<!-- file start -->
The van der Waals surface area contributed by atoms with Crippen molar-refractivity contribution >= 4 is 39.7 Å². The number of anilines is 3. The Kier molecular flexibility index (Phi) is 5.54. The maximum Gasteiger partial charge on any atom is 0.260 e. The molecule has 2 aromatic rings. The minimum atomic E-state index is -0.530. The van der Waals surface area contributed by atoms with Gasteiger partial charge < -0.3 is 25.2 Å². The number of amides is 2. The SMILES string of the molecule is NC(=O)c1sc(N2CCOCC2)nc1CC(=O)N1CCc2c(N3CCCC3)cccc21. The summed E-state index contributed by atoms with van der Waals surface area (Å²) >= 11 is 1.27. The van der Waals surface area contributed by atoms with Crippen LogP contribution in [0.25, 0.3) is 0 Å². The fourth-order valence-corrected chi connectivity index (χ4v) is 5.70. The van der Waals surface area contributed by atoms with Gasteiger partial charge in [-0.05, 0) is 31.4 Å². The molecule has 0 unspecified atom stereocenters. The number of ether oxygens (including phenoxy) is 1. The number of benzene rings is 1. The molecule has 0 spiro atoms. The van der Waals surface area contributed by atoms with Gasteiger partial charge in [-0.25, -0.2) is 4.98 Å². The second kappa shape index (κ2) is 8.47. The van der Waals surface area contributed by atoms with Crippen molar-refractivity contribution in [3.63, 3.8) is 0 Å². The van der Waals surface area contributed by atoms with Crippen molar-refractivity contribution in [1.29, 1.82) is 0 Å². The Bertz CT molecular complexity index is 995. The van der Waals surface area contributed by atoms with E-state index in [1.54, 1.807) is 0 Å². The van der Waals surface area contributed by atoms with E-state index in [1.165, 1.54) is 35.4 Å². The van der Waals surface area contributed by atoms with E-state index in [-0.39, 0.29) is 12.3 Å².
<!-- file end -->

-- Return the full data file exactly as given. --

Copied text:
The van der Waals surface area contributed by atoms with Crippen molar-refractivity contribution >= 4 is 39.7 Å². The number of anilines is 3. The Kier molecular flexibility index (Phi) is 5.54. The maximum Gasteiger partial charge on any atom is 0.260 e. The molecule has 2 aromatic rings. The minimum atomic E-state index is -0.530. The van der Waals surface area contributed by atoms with Gasteiger partial charge < -0.3 is 25.2 Å². The number of amides is 2. The SMILES string of the molecule is NC(=O)c1sc(N2CCOCC2)nc1CC(=O)N1CCc2c(N3CCCC3)cccc21. The summed E-state index contributed by atoms with van der Waals surface area (Å²) >= 11 is 1.27. The van der Waals surface area contributed by atoms with Crippen LogP contribution in [0.25, 0.3) is 0 Å². The fourth-order valence-corrected chi connectivity index (χ4v) is 5.70. The van der Waals surface area contributed by atoms with Gasteiger partial charge in [-0.05, 0) is 31.4 Å². The molecule has 0 unspecified atom stereocenters. The number of ether oxygens (including phenoxy) is 1. The number of benzene rings is 1. The molecule has 0 spiro atoms. The van der Waals surface area contributed by atoms with Gasteiger partial charge in [-0.25, -0.2) is 4.98 Å². The second kappa shape index (κ2) is 8.47. The van der Waals surface area contributed by atoms with Crippen molar-refractivity contribution in [3.63, 3.8) is 0 Å². The van der Waals surface area contributed by atoms with Crippen molar-refractivity contribution in [1.29, 1.82) is 0 Å². The Bertz CT molecular complexity index is 995. The van der Waals surface area contributed by atoms with E-state index in [1.54, 1.807) is 0 Å². The van der Waals surface area contributed by atoms with E-state index in [1.165, 1.54) is 35.4 Å². The van der Waals surface area contributed by atoms with E-state index in [-0.39, 0.29) is 12.3 Å².